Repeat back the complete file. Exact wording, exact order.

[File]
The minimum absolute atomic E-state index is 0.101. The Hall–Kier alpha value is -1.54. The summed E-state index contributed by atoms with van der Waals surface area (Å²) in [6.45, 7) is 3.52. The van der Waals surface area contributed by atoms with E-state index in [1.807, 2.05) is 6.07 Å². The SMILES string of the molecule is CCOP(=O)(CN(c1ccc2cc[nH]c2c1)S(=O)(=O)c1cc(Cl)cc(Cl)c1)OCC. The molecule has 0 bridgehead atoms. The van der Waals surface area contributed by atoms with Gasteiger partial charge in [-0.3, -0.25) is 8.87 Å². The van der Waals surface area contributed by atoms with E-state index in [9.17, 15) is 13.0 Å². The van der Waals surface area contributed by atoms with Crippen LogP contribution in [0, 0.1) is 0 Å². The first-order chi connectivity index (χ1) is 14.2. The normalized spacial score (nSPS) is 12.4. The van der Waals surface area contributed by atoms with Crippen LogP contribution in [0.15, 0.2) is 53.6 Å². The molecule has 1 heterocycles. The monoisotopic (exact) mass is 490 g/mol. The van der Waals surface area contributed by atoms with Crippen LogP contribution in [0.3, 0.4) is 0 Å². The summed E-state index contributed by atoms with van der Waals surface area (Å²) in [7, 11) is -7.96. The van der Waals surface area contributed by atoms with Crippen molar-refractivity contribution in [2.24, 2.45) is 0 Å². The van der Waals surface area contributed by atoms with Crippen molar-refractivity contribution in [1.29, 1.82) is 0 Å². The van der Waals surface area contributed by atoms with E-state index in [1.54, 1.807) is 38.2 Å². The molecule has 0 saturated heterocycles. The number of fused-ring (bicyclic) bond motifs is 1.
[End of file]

The minimum absolute atomic E-state index is 0.101. The Hall–Kier alpha value is -1.54. The summed E-state index contributed by atoms with van der Waals surface area (Å²) in [6.45, 7) is 3.52. The van der Waals surface area contributed by atoms with E-state index in [1.807, 2.05) is 6.07 Å². The SMILES string of the molecule is CCOP(=O)(CN(c1ccc2cc[nH]c2c1)S(=O)(=O)c1cc(Cl)cc(Cl)c1)OCC. The molecule has 0 bridgehead atoms. The van der Waals surface area contributed by atoms with Gasteiger partial charge in [-0.3, -0.25) is 8.87 Å². The van der Waals surface area contributed by atoms with E-state index in [9.17, 15) is 13.0 Å². The van der Waals surface area contributed by atoms with Crippen LogP contribution in [0, 0.1) is 0 Å². The first-order chi connectivity index (χ1) is 14.2. The normalized spacial score (nSPS) is 12.4. The van der Waals surface area contributed by atoms with Crippen LogP contribution in [0.15, 0.2) is 53.6 Å². The molecule has 1 heterocycles. The monoisotopic (exact) mass is 490 g/mol. The van der Waals surface area contributed by atoms with Crippen LogP contribution in [0.3, 0.4) is 0 Å². The summed E-state index contributed by atoms with van der Waals surface area (Å²) in [7, 11) is -7.96. The van der Waals surface area contributed by atoms with Crippen molar-refractivity contribution in [2.24, 2.45) is 0 Å². The van der Waals surface area contributed by atoms with Crippen molar-refractivity contribution in [1.29, 1.82) is 0 Å². The van der Waals surface area contributed by atoms with E-state index in [1.54, 1.807) is 38.2 Å². The molecule has 0 saturated heterocycles. The number of fused-ring (bicyclic) bond motifs is 1.